This is a beer about nothing and that’s not necessarily a bad thing.
One of the great things about small batch brewing is that you can make use of fruit that is slightly past the edible stage and even slightly rotten. I snagged 3 of these sad pears from the kitchen at my work on a Friday evening. (They’ll never notice.)
I’ve always wanted to see if I can make a very, very pale beer and decided to use the pears in the mix. The ingredients are all very light except for the black sage. It was foraged from our local mountains. I also added some white sage for extra foraged craziness.
Funny thing is… this beer tastes like nothing. There is definitely a nice mouth feel and the carbonation and head retention is perfect but there’s almost no distinctive flavor. I know that adding fruit to brews early on pretty much cancels out any fruity flavor so I infused some vodka with pears and waited to add it to the bottles. This beer is a casualty of after work weeknight bottling because yup, the infused pears are still in my fridge. I guess I forgot to add them to the bottling bucket. No worries, there’s a cocktail in that pear vodka someplace.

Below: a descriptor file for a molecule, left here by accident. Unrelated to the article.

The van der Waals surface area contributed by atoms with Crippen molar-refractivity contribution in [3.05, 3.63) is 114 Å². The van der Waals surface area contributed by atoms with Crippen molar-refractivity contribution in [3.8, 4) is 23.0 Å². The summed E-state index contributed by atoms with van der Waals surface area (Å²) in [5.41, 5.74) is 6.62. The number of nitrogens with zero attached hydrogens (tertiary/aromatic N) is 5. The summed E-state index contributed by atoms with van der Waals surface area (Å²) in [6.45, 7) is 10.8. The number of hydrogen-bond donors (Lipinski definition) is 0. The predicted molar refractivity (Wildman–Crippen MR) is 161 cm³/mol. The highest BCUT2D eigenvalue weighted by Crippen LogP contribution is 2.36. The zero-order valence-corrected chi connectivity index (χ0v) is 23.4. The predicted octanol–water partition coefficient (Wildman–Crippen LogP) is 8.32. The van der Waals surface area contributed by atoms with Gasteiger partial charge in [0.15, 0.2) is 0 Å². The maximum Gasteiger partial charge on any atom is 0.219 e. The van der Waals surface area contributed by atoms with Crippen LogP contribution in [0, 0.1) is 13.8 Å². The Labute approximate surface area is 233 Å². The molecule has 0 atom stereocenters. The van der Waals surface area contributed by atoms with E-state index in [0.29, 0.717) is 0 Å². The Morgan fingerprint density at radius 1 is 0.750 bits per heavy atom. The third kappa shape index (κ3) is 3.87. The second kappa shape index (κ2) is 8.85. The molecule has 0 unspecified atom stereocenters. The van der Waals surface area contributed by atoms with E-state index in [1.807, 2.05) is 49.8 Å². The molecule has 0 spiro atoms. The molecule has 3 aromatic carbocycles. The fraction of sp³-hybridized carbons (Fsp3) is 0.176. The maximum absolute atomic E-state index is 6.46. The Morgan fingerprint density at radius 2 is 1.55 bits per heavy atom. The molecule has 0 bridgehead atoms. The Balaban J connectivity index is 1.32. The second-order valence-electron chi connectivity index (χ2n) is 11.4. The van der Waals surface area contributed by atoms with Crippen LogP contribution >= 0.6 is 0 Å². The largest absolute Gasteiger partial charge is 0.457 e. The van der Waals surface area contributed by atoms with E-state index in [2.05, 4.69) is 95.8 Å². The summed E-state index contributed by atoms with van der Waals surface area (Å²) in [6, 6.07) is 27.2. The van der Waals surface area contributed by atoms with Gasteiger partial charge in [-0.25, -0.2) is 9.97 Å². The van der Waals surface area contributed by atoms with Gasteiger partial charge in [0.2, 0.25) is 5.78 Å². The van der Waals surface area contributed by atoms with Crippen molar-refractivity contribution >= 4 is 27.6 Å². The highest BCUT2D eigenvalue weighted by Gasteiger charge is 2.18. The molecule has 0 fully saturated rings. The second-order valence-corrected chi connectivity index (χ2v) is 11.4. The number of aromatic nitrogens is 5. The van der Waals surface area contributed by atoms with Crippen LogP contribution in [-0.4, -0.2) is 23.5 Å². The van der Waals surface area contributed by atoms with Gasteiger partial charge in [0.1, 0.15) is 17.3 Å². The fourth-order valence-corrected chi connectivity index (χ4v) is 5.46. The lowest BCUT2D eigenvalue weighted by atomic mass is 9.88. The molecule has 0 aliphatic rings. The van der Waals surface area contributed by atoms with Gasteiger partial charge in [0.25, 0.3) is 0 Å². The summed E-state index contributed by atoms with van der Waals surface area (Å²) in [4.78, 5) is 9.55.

The interesting thing I did discover from this half gallon batch is that this recipe could serve as a great base for adding fruit perhaps at day 7 in the fermenter. I am definitely going to try this.
1.2 gallon water
1/2 lb. Light dry malt extract
3 grams crushed coriander seeds
3 chopped pears
58 grams crushed white wheat grains
2 halves palm suggar rounds
1.11 grams dried lemon peel
1 gram Grains of Paradise
5 grams Czech Saaz hops
1/4 teaspoon yeast nutrient
1 gram gypsum
Boil water with grains in BIAB or cheesecloth
40 minute boil.
40 min. Remove grain bag and add DME and 4 grams hops
30 min. Add lemon and coriander seeds
20 min. Add palm sugar
10 min. Add yeast nutrient, 1 gram hops and pears
Flameout add grains of paradise.
Cool and ferment using Safale 04
Bottle after 10 days with corn sugar
wait 10-14 days and enjoy!
Despite the blandness, this is still a pretty good brew. I have faith that it will only get better with future brews.